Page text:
Actors’ “August: Osage County” in On the Town

Check out this article by Joanne Bailey that was published by On the Town:

Actors’ closes out its season with the powerful ‘August: Osage County’

Joanne N. Bailey-Boorsma | On-the-Town By Joanne N. Bailey-Boorsma | On-the-Town 

All in a row: Cassandra Caye, Shelly Urbane, Amy Osborn, and Jean Reed Bahle. Photo credit: Stephanie Larson

Some of the great plays of the last century (Who’s Afraid of Virginia Woolf, Cat on a Hot Tin Roof, Death of a Salesman) are epic productions where everyone leaves entertained but rethinking their values. Surprisingly, all of these stories are about families in crisis. It’s a favorite subject of playwrights because, while family forges our beliefs, it also tests them when things are tough. This month, Actors’ Theatre’s latest production,August: Osage County, looks It’s summer in Oklahoma and poet Beverly Weston has disappeared. When his adult daughters come home to help their seriously ill mother, Violet, find him, they instead discover themselves at the mercy of their mother’s slick tongue, stash of painkillers, and arsenal of family secrets.

When August: Osage County premiered at the Steppenwolf Theatre in Chicago, it captivated audiences, critics, and performers. After it opened on Broadway and in London, the play also had subsequent premieres in India, Israel, and other countries. It won both a Pulitzer Prize and a Tony Award for Best Play in 2008 and Entertainment Weekly wrote, “Even with a run time of three and a half hours, Tracy Letts’s 2007 drama of Southern-fried familial dysfunction went by in one lightning-fast jolt of pure theatrical electricity.”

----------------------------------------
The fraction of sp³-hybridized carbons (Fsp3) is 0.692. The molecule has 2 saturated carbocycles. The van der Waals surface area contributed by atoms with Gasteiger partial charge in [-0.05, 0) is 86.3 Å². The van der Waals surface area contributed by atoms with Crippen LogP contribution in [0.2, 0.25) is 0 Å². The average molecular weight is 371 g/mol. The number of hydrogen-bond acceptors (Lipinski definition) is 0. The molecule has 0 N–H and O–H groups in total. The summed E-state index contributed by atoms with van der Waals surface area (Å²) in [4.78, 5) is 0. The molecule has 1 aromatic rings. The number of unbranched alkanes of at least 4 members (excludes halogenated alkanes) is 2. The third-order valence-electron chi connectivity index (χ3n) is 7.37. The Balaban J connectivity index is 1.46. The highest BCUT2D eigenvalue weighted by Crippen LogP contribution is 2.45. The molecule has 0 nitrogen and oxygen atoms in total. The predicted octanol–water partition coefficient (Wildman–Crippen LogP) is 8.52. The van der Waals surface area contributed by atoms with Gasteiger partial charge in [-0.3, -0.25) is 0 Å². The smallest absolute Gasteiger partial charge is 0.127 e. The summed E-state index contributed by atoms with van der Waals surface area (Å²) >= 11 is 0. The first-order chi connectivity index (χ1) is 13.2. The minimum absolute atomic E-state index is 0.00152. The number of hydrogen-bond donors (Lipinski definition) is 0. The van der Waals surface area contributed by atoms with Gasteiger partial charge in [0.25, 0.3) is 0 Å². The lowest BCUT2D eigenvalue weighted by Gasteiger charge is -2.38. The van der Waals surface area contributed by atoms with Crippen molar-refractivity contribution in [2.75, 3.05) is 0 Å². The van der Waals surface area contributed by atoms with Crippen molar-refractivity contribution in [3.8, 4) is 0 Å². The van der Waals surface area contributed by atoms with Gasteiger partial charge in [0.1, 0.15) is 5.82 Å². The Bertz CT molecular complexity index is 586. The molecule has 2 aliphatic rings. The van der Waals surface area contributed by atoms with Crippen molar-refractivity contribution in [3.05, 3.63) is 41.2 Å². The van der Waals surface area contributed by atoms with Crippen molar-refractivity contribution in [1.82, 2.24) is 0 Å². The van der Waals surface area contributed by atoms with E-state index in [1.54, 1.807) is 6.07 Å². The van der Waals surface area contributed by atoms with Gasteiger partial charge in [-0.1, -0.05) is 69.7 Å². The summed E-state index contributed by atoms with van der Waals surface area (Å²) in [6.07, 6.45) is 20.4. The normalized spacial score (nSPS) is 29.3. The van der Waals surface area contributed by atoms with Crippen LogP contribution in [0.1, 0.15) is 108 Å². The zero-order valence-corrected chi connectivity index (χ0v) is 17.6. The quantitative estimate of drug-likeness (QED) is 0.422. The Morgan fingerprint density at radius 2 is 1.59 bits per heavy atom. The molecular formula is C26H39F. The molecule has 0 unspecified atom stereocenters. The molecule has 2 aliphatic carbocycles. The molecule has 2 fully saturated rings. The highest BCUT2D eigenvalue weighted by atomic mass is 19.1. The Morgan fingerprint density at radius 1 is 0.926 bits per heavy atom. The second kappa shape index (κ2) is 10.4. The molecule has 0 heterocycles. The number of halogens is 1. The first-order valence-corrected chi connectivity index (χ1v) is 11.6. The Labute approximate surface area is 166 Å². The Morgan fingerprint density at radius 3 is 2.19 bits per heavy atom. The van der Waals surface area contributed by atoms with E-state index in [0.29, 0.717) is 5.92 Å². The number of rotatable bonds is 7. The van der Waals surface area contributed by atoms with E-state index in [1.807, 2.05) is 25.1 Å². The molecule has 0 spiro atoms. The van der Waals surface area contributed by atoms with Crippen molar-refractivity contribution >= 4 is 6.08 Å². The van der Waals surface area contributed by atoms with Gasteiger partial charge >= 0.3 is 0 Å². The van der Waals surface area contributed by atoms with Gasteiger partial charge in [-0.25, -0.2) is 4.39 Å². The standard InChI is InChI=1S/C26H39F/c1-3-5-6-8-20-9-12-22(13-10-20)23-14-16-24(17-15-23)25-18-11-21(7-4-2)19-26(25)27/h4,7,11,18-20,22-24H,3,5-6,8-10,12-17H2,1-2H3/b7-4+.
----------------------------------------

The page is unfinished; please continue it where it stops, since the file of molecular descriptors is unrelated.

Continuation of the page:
It’s the same feeling that director Fred Sebulske had after seeing it in New York. “I turned to my friend and told him that I could watch that all over again,” he said.

Sebulske feels that audiences and as well as performers are drawn to the show because its conflicts (and its comedy) are universal. “It’s a very powerful piece about family and how the things that parents have done have impacted their children,” Sebulske continued. “I’m amazed that this is a very funny play, even though we’re dealing with a serious subject. It’s got great wit and humor. It truly is an epic piece of theater.”

Actors’ Theatre presents August: Osage County May 17—26. Showtimes are 7 p.m. Thursday—Saturday and 2 p.m. Sunday, May 20. Performances are at Spectrum Theater, 160 Fountain St. NE. For more information, call 234-3946 or visit www.actorstheatregrandrapids.org

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